• Distract yourself – get into another patient’s room, bet back into triage. Get busy. Put on a smile and focus on the next patient, even if it takes an Academy Award performance to do it.
  • Don’t make eye contact with your co-workers for a few minutes after a tragedy/bad outcome. The last time I was faced with this, I glanced at my supervisor who was tearing up and I lost it.
  • Wear waterproof mascara. I’m not joking.

Well that was a rather disjointed post! From uterine supports to waterproof makeup.

Such is my life.


  • Moof

    March 21, 2006 at 6:04 pm

    Kim … I’m exhausted just reading this post. I don’t know how you do everything you do.

    I’m sorry about whatever the “bad outcome” was … but, I guess there usually aren’t words that help for that sort of thing. *comfort*

  • Third Degree Nurse

    March 21, 2006 at 6:45 pm

    It’s OK, hon. And if it’s not, well then, you can have a good cry now. Or a hot bubble bath, whichever serves you better.

    So where’s that photo of the new haircut? how about a before and after. . . come on…

  • keagirl

    March 21, 2006 at 9:21 pm

    I also went through an extremely short hair phase (one inch long all the way round) two years ago, and found out (the hard way) I really didn’t like it that way. Now it’s way past my shoulders.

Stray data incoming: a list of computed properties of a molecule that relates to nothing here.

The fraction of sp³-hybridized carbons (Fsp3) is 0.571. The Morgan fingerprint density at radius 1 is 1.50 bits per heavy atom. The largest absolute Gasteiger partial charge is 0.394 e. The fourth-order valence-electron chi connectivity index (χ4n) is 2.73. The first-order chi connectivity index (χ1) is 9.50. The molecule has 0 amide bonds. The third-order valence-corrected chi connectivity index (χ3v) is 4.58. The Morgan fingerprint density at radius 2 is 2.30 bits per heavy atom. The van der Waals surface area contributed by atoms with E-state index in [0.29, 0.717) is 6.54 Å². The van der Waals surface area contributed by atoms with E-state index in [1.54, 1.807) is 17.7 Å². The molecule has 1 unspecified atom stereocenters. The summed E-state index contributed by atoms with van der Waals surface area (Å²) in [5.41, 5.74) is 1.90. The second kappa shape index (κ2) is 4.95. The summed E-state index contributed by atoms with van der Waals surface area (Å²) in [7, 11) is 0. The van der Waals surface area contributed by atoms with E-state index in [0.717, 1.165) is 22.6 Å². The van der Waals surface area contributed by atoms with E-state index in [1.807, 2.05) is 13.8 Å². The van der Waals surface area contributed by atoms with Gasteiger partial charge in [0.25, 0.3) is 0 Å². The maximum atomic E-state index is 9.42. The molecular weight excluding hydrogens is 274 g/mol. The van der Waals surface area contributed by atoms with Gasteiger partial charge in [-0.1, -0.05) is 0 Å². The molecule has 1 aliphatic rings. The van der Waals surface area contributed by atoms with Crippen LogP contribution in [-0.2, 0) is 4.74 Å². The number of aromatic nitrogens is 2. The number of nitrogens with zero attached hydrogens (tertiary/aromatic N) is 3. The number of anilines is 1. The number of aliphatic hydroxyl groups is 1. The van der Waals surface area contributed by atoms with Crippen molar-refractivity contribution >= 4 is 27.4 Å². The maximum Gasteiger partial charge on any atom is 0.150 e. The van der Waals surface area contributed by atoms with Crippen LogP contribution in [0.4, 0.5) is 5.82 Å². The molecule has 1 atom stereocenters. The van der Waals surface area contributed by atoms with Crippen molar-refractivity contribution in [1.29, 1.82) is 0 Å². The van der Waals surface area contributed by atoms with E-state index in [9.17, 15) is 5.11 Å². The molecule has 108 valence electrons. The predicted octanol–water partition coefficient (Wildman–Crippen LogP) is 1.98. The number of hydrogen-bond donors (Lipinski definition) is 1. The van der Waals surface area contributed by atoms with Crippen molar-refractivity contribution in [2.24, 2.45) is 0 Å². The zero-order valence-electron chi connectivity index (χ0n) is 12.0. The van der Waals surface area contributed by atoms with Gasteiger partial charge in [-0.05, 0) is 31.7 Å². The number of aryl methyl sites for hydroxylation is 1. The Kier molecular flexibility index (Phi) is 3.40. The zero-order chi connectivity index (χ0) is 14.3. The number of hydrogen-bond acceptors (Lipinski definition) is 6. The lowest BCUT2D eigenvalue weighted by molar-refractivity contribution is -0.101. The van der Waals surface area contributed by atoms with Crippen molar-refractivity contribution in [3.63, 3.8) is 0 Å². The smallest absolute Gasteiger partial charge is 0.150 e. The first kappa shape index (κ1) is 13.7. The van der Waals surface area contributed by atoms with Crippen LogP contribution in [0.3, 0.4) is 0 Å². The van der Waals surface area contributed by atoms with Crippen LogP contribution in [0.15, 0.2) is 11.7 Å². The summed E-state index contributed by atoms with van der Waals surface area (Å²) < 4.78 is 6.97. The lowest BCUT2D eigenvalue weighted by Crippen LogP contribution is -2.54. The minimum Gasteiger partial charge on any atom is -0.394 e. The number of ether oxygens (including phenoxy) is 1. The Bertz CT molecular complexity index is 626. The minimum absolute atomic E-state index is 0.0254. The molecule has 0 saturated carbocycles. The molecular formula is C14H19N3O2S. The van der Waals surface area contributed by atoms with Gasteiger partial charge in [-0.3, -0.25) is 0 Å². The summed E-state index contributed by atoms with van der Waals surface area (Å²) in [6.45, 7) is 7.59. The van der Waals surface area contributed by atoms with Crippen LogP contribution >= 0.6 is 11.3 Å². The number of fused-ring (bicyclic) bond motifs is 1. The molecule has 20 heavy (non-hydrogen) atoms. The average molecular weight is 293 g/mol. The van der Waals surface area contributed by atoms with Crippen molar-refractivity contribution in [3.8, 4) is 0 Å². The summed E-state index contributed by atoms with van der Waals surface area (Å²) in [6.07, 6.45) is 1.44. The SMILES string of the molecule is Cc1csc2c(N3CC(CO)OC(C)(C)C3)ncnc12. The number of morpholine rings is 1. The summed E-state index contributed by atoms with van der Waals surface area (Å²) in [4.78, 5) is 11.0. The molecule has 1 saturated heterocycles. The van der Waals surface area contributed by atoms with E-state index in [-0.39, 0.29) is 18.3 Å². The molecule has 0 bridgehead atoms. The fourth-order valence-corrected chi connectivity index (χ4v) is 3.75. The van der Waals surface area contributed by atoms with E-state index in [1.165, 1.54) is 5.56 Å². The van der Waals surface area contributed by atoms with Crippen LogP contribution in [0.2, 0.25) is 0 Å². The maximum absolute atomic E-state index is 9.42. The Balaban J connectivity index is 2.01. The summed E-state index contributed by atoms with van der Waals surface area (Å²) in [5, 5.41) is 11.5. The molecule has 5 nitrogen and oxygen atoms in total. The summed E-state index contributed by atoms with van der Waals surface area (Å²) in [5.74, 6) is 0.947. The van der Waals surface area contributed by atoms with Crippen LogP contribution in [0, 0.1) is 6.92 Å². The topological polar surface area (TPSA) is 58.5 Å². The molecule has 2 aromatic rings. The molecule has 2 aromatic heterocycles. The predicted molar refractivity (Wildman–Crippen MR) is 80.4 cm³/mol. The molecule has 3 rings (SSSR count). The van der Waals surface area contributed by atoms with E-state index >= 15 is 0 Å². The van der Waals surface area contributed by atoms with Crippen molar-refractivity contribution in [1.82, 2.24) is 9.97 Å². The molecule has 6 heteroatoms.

I know what you mean about dealing with bad outcomes and other emotional issues. Once, after diagnosing this huge bladder tumor in a 21 year old patient who was crying along with his mother, I had to lock myself in the bathroom for about 10 minutes to try to compose myself.

  • Flea

    March 22, 2006 at 2:23 am

    Those little cup thingies on either side of the supporter are stirrups…. aren’t they?


  • Mama Mia

    March 22, 2006 at 4:31 am

    Kim, I am more convinced than ever that you are my twin. Those are EXACTLY my strategies for getting through a bad event. And the “run with me and observe”… my standard line to students is “I do not talk and do well at the same time, so if you have questions ask them in between tasks, not in the middle.”

    Sorry you had a rough whatever.

  • Bardiac

    March 22, 2006 at 9:34 am

    I think I’ve seen things just like that “uterine support” on websites for… err…

    (I think the things on the side are extra attachments, maybe for positioning or something? I tried to expand the picture to see what it said under them.)

  • Kim

    March 22, 2006 at 5:20 pm

    I have two photos I would like to scan up, one is the new haircut with my cap on and the other is from my graduation in 1978. Both will make you split a gut laughing, trust me….I need a new scanner, though.

  • rnxmas

    April 3, 2006 at 9:25 pm

    Tired of my son getting his fat, little, sticky fingers in it, I cut off all my hair. Oh, my mistake, I had to wear much make-up and lipstick so as not to be mistaken for a little boy. Lesson learned. My hair is almost down to the crack of my butt now. Probably over compensating.

About Me

My name is Kim, and I'm a nurse in the San Francisco Bay area. I've been a nurse for 33 years; I graduated in 1978 with my ADN. My experience is predominately Emergency and Critical Care, and I have also worked in Psychiatry and Pediatrics. I made the decision to be a nurse back in 1966 at the age of nine...